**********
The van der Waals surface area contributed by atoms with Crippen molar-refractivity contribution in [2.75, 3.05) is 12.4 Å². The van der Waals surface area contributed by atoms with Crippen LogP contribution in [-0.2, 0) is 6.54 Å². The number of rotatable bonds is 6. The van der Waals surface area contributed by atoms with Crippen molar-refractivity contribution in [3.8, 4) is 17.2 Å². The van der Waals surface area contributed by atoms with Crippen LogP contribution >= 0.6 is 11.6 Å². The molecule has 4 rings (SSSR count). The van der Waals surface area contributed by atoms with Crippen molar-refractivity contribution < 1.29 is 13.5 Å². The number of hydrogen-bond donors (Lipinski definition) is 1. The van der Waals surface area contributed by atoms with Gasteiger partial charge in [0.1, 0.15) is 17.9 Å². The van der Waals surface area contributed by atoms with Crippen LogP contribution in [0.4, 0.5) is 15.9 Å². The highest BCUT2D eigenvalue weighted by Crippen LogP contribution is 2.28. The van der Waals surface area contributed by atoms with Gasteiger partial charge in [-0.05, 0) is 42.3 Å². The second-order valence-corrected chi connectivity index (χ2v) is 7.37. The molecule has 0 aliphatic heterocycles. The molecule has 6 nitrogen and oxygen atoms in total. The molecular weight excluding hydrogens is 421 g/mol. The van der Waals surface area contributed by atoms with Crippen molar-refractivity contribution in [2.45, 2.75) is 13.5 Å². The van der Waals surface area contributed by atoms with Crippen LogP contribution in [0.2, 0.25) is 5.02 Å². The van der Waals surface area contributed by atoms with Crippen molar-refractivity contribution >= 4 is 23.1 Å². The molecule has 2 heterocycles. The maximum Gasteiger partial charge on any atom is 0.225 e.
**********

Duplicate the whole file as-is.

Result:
The van der Waals surface area contributed by atoms with Crippen molar-refractivity contribution in [2.75, 3.05) is 12.4 Å². The van der Waals surface area contributed by atoms with Crippen LogP contribution in [-0.2, 0) is 6.54 Å². The number of rotatable bonds is 6. The van der Waals surface area contributed by atoms with Crippen molar-refractivity contribution in [3.8, 4) is 17.2 Å². The van der Waals surface area contributed by atoms with Crippen LogP contribution >= 0.6 is 11.6 Å². The molecule has 4 rings (SSSR count). The van der Waals surface area contributed by atoms with Crippen molar-refractivity contribution < 1.29 is 13.5 Å². The number of hydrogen-bond donors (Lipinski definition) is 1. The van der Waals surface area contributed by atoms with Gasteiger partial charge in [0.1, 0.15) is 17.9 Å². The van der Waals surface area contributed by atoms with Crippen LogP contribution in [0.4, 0.5) is 15.9 Å². The highest BCUT2D eigenvalue weighted by Crippen LogP contribution is 2.28. The van der Waals surface area contributed by atoms with Gasteiger partial charge in [-0.05, 0) is 42.3 Å². The second-order valence-corrected chi connectivity index (χ2v) is 7.37. The molecule has 0 aliphatic heterocycles. The molecule has 6 nitrogen and oxygen atoms in total. The molecular weight excluding hydrogens is 421 g/mol. The van der Waals surface area contributed by atoms with Crippen molar-refractivity contribution in [2.45, 2.75) is 13.5 Å². The van der Waals surface area contributed by atoms with Crippen LogP contribution in [0.2, 0.25) is 5.02 Å². The van der Waals surface area contributed by atoms with Crippen molar-refractivity contribution >= 4 is 23.1 Å². The molecule has 2 heterocycles. The maximum Gasteiger partial charge on any atom is 0.225 e.